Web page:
Criteria for FTNTT Faculty Performance Reviews after 9 Years of Consecutive Employment & 2 Full Performance Reviews
(Simplified or Abbreviated Performance Review)
Per Article X, Section 8 of the Full-time Non-tenure Track Faculty Collective Bargaining Agreement, after nine (9) twelve (12) and fifteen (15) years of consecutive appointments, FTNTT Faculty members shall undergo a simplified performance review”. While acknowledging the varied contributions and responsibilities of FTNTT faculty members, classroom instruction is the principal responsibility of an FTNTT faculty member in the Instructional Track, so the goal in the Simplified Performance Review is to document excellence in teaching. Fulfilling those minimal expectations and responsibilities required of all faculty members as delineated in Section V is necessary—but not sufficient—for continuing teaching excellence.
A. The Simplified Performance Review file will be electronically submitted, and will normally include the following items:
- A narrative of up to five pages in which the candidate describes her or his professional activities during the past three years;
- An up-to-date curriculum vitae; and
- The summaries of Student Surveys of Instruction (SSI) for all courses taught during the period under review. SSI summaries include both numerical data and student written comments.
B. At the candidate’s discretion, the Simplified Review file may include other materials that will clarify and/or enhance her or his record of continuing excellent teaching, including but not limited to:
- Past Performance Review letters, if any;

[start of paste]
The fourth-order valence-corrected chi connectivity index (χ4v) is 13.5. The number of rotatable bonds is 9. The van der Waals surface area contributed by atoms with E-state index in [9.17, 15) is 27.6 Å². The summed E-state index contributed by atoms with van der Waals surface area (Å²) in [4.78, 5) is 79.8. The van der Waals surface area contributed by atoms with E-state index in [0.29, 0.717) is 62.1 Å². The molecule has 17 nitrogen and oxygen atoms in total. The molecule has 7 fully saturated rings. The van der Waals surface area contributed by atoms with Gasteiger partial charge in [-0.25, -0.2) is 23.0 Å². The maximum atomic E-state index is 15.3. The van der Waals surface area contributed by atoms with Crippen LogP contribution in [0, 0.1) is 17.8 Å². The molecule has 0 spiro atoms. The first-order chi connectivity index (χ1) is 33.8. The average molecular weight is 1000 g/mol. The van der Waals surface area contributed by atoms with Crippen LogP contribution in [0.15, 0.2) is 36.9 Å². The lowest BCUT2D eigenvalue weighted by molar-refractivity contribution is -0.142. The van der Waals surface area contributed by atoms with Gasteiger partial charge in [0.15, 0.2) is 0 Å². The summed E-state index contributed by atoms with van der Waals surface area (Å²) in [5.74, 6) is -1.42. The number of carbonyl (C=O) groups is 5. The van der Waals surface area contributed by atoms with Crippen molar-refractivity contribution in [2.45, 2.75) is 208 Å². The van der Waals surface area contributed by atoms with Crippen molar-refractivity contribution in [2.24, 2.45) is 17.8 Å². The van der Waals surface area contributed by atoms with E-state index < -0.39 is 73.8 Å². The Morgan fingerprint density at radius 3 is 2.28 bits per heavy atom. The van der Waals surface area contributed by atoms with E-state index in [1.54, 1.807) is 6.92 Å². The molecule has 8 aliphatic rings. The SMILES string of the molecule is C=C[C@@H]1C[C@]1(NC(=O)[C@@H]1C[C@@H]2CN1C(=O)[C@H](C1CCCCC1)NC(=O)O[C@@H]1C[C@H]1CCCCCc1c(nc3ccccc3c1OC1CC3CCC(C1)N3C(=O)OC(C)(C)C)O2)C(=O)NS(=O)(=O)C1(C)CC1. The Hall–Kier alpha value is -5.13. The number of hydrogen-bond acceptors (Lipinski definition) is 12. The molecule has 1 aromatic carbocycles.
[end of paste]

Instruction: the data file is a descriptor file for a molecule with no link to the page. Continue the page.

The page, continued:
- A self-evaluation of the candidate’s teaching performance during the past three years;
- Recent peer teaching reviews;
- Samples of syllabi, examinations, assignments, study guides, and/or other course materials;
- Evidence that the candidate has remained current in the pedagogical theory of her or his discipline;
- Details of innovations in teaching, e.g., service learning or the use of learning technologies;
- Documentation of teaching awards or nominations;
- An account of scholarly or professional activity necessary to maintain professional standing in the discipline; and
- Assessments of other contributions beyond the contractual expectations for FTNTT faculty members.
C. Evaluation Process Overview
Each year the performance review process necessarily has new candidates and new Performance Review Committee members who may be unfamiliar with the process and how to operationalize the criteria in reviews. This section provides a guide to how this can be done—without prescribing how it must be done—to facilitate evaluation consistency and to clarify expectations as committee recommendations are made to the Dean.
A candidate’s teaching performance can be evaluated using a three-rank scale of excellent, satisfactory, and unsatisfactory. Because of the differences among disciplines—and acknowledging the varied contributions and responsibilities of FTNTT faculty members—it is inappropriate to quantify absolutely the scale noted above. Based on the standards of the relevant discipline, the testimony provided by the candidate’s file, and the discussions during the committee meeting, each member of the committee must necessarily apply her or his own professional judgment in the review to make a vote of “yes” or “no.” Usually, a record of performance judged to be excellent receives a “yes” vote, while an unsatisfactory record receives a vote of “no.” A candidate’s record of performance is judged to be satisfactory in most respects, but may be problematic in others. Examples of problematic aspects of a candidate’s record include, but are not limited to:
- A poorly organized or incomplete file;
- SSI scores on various dimensions of a candidate’s performance evidencing a recurring problem, e.g., showing disrespect to students or being unavailable for student consultation; and
- A recurring kind of student written complaint left unaddressed in the self-evaluation, e.g., “It took weeks to get our papers back.”
FTNTT candidates undergoing a simplified performance review are strongly encouraged to acknowledge these facts as they prepare their files and to explain fully why they think their teaching performance should be considered excellent or satisfactory.